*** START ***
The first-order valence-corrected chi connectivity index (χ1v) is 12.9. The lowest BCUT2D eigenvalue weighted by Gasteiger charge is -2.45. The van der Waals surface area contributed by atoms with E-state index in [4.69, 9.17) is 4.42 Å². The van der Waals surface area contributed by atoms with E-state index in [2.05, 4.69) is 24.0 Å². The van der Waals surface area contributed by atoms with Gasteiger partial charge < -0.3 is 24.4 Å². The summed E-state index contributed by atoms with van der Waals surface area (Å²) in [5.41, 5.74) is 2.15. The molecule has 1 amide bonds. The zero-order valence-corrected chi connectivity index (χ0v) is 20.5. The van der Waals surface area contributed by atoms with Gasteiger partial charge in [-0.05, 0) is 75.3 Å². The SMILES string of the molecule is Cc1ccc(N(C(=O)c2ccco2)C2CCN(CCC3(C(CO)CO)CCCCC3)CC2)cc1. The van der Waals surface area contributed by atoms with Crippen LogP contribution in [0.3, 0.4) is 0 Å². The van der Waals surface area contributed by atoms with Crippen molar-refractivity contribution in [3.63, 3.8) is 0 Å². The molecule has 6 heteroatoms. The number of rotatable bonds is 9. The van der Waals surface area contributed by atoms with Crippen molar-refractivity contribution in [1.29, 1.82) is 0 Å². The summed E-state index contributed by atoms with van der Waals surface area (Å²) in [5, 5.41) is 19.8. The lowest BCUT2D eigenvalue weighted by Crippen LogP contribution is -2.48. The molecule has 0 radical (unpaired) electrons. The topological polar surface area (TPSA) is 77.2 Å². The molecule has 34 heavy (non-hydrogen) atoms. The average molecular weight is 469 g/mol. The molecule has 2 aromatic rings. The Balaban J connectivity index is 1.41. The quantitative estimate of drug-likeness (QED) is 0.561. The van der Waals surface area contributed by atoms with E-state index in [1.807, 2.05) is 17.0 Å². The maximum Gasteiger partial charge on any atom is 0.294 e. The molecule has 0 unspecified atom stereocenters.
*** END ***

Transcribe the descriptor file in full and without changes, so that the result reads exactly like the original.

The first-order valence-corrected chi connectivity index (χ1v) is 12.9. The lowest BCUT2D eigenvalue weighted by Gasteiger charge is -2.45. The van der Waals surface area contributed by atoms with E-state index in [4.69, 9.17) is 4.42 Å². The van der Waals surface area contributed by atoms with E-state index in [2.05, 4.69) is 24.0 Å². The van der Waals surface area contributed by atoms with Gasteiger partial charge < -0.3 is 24.4 Å². The summed E-state index contributed by atoms with van der Waals surface area (Å²) in [5.41, 5.74) is 2.15. The molecule has 1 amide bonds. The zero-order valence-corrected chi connectivity index (χ0v) is 20.5. The van der Waals surface area contributed by atoms with Gasteiger partial charge in [-0.05, 0) is 75.3 Å². The SMILES string of the molecule is Cc1ccc(N(C(=O)c2ccco2)C2CCN(CCC3(C(CO)CO)CCCCC3)CC2)cc1. The van der Waals surface area contributed by atoms with Crippen LogP contribution in [0.3, 0.4) is 0 Å². The van der Waals surface area contributed by atoms with Crippen molar-refractivity contribution in [3.63, 3.8) is 0 Å². The molecule has 6 heteroatoms. The number of rotatable bonds is 9. The van der Waals surface area contributed by atoms with Crippen molar-refractivity contribution in [1.29, 1.82) is 0 Å². The summed E-state index contributed by atoms with van der Waals surface area (Å²) in [5, 5.41) is 19.8. The lowest BCUT2D eigenvalue weighted by Crippen LogP contribution is -2.48. The molecule has 0 radical (unpaired) electrons. The topological polar surface area (TPSA) is 77.2 Å². The molecule has 34 heavy (non-hydrogen) atoms. The average molecular weight is 469 g/mol. The molecule has 2 aromatic rings. The Balaban J connectivity index is 1.41. The quantitative estimate of drug-likeness (QED) is 0.561. The van der Waals surface area contributed by atoms with E-state index in [1.807, 2.05) is 17.0 Å². The maximum Gasteiger partial charge on any atom is 0.294 e. The molecule has 0 unspecified atom stereocenters.